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Ludwig Weber (July 29, 1899 – December 9, 1974) was an Austrian bass.
Ludwig Weber was born in Vienna in 1899. He initially planned to pursue a career as a teacher and artist when he discovered his vocal promise and decided to pursue an opera career. In 1919 he began studies with Alfred Borrotau, a well-respected teacher, and had his professional debut in 1920 at the Vienna Volksoper where he sang for a few years in smaller roles.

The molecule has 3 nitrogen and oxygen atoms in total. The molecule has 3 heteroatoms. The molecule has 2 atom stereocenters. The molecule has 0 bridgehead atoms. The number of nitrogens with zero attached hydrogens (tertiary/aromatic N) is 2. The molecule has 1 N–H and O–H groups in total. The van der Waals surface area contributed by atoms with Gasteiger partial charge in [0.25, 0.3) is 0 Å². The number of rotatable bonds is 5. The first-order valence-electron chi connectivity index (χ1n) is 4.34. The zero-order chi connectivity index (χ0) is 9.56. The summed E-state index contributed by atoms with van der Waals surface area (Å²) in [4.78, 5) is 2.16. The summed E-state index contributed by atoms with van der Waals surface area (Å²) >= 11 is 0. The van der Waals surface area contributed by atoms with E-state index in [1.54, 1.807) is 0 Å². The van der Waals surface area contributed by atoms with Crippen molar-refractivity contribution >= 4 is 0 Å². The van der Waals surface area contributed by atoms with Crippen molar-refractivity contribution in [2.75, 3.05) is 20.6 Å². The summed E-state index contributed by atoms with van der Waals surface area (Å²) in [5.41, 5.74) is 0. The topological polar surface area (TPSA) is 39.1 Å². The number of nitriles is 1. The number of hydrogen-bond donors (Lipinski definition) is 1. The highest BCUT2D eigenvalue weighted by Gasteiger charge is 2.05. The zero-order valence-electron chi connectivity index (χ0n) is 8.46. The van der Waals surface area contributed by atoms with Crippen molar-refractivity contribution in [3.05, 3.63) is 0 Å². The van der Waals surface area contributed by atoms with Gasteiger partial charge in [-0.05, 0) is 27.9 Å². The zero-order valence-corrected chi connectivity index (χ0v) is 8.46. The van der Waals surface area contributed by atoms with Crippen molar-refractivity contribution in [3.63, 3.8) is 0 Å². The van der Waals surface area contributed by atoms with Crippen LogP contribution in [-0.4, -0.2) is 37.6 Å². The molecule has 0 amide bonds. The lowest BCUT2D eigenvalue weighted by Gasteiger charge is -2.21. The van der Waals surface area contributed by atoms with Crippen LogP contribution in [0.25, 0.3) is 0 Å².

Possessing one of the largest dark-and-cavernous-type bass voices of the twentieth century, Weber was in equally high demand for villainous roles and noble characters. In the mid-1920s Weber was singing in mid-size to leading roles with smaller companies throughout Germany. After a successful appearance at the Munich Wagner Festival of 1931 he joined the Bavarian State Opera in Munich in 1933 and soon began to receive invitations to sing abroad. In 1936 he joined the Royal Opera at Covent Garden where he sang numerous roles for several years including: Pogner, Gurnemanz, Hunding, Hagen, Daland, King Marke, Osmin, Rocco, and Commendatore. In 1945 he became a member of the Vienna State Opera, where he sang a wide repertoire for the next two decades. He became particularly associated with the roles of Richard Wagner. The title role in Boris Godunov was one of Weber's favorites, and excerpts (sung in German) survive from a performance broadcast on radio. He sang the role in multiple houses including Covent Garden in 1950. He became a regular performer at the Bayreuth Festival from 1951 to 1962, and he also appeared a number of times at the Teatro Colón in Buenos Aires. Weber retired from the stage in 1965, by which time he had already started to teach at the Mozarteum in Salzburg (1961).